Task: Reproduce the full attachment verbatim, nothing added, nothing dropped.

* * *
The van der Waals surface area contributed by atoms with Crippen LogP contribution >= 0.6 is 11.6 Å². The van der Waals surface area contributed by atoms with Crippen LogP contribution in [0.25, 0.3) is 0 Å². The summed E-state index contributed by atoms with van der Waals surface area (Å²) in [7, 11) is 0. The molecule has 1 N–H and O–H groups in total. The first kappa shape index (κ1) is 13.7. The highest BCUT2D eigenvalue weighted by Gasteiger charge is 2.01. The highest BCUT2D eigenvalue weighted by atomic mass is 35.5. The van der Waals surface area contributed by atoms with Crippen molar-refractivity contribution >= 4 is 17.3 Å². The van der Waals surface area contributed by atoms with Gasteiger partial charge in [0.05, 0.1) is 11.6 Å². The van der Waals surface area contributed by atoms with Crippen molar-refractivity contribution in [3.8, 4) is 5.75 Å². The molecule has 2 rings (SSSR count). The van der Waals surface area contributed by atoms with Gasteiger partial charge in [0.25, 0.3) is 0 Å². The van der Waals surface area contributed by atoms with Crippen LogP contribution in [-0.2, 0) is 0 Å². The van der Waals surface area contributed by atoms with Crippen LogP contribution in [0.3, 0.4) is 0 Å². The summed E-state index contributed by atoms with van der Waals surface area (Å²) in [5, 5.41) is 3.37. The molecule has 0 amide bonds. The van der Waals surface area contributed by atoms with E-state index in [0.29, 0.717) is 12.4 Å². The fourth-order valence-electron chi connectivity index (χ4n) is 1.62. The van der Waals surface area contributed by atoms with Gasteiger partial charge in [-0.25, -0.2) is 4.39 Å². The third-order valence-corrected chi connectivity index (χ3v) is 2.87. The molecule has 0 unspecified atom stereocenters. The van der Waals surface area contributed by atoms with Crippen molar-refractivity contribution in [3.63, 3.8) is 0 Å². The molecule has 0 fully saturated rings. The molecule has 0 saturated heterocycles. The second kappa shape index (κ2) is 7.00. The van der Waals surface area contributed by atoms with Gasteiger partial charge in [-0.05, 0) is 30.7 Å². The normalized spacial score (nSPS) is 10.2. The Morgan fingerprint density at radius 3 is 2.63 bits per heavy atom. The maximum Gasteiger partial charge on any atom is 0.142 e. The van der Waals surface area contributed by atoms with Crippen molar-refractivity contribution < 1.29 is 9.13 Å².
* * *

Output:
The van der Waals surface area contributed by atoms with Crippen LogP contribution >= 0.6 is 11.6 Å². The van der Waals surface area contributed by atoms with Crippen LogP contribution in [0.25, 0.3) is 0 Å². The summed E-state index contributed by atoms with van der Waals surface area (Å²) in [7, 11) is 0. The molecule has 1 N–H and O–H groups in total. The first kappa shape index (κ1) is 13.7. The highest BCUT2D eigenvalue weighted by Gasteiger charge is 2.01. The highest BCUT2D eigenvalue weighted by atomic mass is 35.5. The van der Waals surface area contributed by atoms with Crippen molar-refractivity contribution >= 4 is 17.3 Å². The van der Waals surface area contributed by atoms with Gasteiger partial charge in [0.05, 0.1) is 11.6 Å². The van der Waals surface area contributed by atoms with Crippen molar-refractivity contribution in [3.8, 4) is 5.75 Å². The molecule has 2 rings (SSSR count). The van der Waals surface area contributed by atoms with Gasteiger partial charge in [0.25, 0.3) is 0 Å². The van der Waals surface area contributed by atoms with Crippen LogP contribution in [-0.2, 0) is 0 Å². The van der Waals surface area contributed by atoms with Crippen LogP contribution in [0.3, 0.4) is 0 Å². The summed E-state index contributed by atoms with van der Waals surface area (Å²) in [5, 5.41) is 3.37. The molecule has 0 amide bonds. The van der Waals surface area contributed by atoms with E-state index in [0.29, 0.717) is 12.4 Å². The fourth-order valence-electron chi connectivity index (χ4n) is 1.62. The van der Waals surface area contributed by atoms with Gasteiger partial charge in [-0.25, -0.2) is 4.39 Å². The third-order valence-corrected chi connectivity index (χ3v) is 2.87. The molecule has 0 unspecified atom stereocenters. The van der Waals surface area contributed by atoms with Crippen molar-refractivity contribution in [3.63, 3.8) is 0 Å². The molecule has 0 fully saturated rings. The molecule has 0 saturated heterocycles. The second kappa shape index (κ2) is 7.00. The van der Waals surface area contributed by atoms with Gasteiger partial charge in [-0.05, 0) is 30.7 Å². The normalized spacial score (nSPS) is 10.2. The Morgan fingerprint density at radius 3 is 2.63 bits per heavy atom. The maximum Gasteiger partial charge on any atom is 0.142 e. The van der Waals surface area contributed by atoms with Crippen molar-refractivity contribution < 1.29 is 9.13 Å².